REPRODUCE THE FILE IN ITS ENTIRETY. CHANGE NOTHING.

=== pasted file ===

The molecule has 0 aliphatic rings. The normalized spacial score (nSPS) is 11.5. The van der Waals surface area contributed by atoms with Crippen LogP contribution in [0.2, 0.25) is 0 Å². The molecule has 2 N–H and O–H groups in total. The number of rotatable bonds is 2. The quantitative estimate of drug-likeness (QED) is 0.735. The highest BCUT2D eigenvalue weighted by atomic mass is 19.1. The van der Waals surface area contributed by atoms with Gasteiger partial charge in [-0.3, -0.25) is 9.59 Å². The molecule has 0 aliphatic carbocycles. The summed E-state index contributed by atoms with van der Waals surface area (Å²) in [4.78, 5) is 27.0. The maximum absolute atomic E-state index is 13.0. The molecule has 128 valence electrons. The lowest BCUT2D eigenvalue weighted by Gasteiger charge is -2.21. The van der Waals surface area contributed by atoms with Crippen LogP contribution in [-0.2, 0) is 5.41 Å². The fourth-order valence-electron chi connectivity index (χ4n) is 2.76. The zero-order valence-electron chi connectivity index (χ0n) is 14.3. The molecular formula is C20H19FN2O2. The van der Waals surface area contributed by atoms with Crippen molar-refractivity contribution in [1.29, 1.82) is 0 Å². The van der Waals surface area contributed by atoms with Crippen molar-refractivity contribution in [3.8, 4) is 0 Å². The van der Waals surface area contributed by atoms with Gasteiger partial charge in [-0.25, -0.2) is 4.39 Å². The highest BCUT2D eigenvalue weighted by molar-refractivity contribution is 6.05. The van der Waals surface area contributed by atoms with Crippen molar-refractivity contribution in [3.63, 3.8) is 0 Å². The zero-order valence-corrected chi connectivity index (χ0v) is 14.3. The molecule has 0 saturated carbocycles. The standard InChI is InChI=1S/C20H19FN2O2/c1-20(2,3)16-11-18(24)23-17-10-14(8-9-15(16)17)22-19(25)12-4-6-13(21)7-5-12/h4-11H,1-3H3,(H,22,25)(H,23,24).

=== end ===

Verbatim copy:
The molecule has 0 aliphatic rings. The normalized spacial score (nSPS) is 11.5. The van der Waals surface area contributed by atoms with Crippen LogP contribution in [0.2, 0.25) is 0 Å². The molecule has 2 N–H and O–H groups in total. The number of rotatable bonds is 2. The quantitative estimate of drug-likeness (QED) is 0.735. The highest BCUT2D eigenvalue weighted by atomic mass is 19.1. The van der Waals surface area contributed by atoms with Gasteiger partial charge in [-0.3, -0.25) is 9.59 Å². The molecule has 0 aliphatic carbocycles. The summed E-state index contributed by atoms with van der Waals surface area (Å²) in [4.78, 5) is 27.0. The maximum absolute atomic E-state index is 13.0. The molecule has 128 valence electrons. The lowest BCUT2D eigenvalue weighted by Gasteiger charge is -2.21. The van der Waals surface area contributed by atoms with Crippen LogP contribution in [-0.2, 0) is 5.41 Å². The fourth-order valence-electron chi connectivity index (χ4n) is 2.76. The zero-order valence-electron chi connectivity index (χ0n) is 14.3. The molecular formula is C20H19FN2O2. The van der Waals surface area contributed by atoms with Crippen molar-refractivity contribution in [1.29, 1.82) is 0 Å². The van der Waals surface area contributed by atoms with Crippen molar-refractivity contribution in [3.8, 4) is 0 Å². The van der Waals surface area contributed by atoms with Gasteiger partial charge in [-0.25, -0.2) is 4.39 Å². The highest BCUT2D eigenvalue weighted by molar-refractivity contribution is 6.05. The van der Waals surface area contributed by atoms with Crippen molar-refractivity contribution in [3.63, 3.8) is 0 Å². The zero-order valence-corrected chi connectivity index (χ0v) is 14.3. The molecule has 0 saturated carbocycles. The standard InChI is InChI=1S/C20H19FN2O2/c1-20(2,3)16-11-18(24)23-17-10-14(8-9-15(16)17)22-19(25)12-4-6-13(21)7-5-12/h4-11H,1-3H3,(H,22,25)(H,23,24).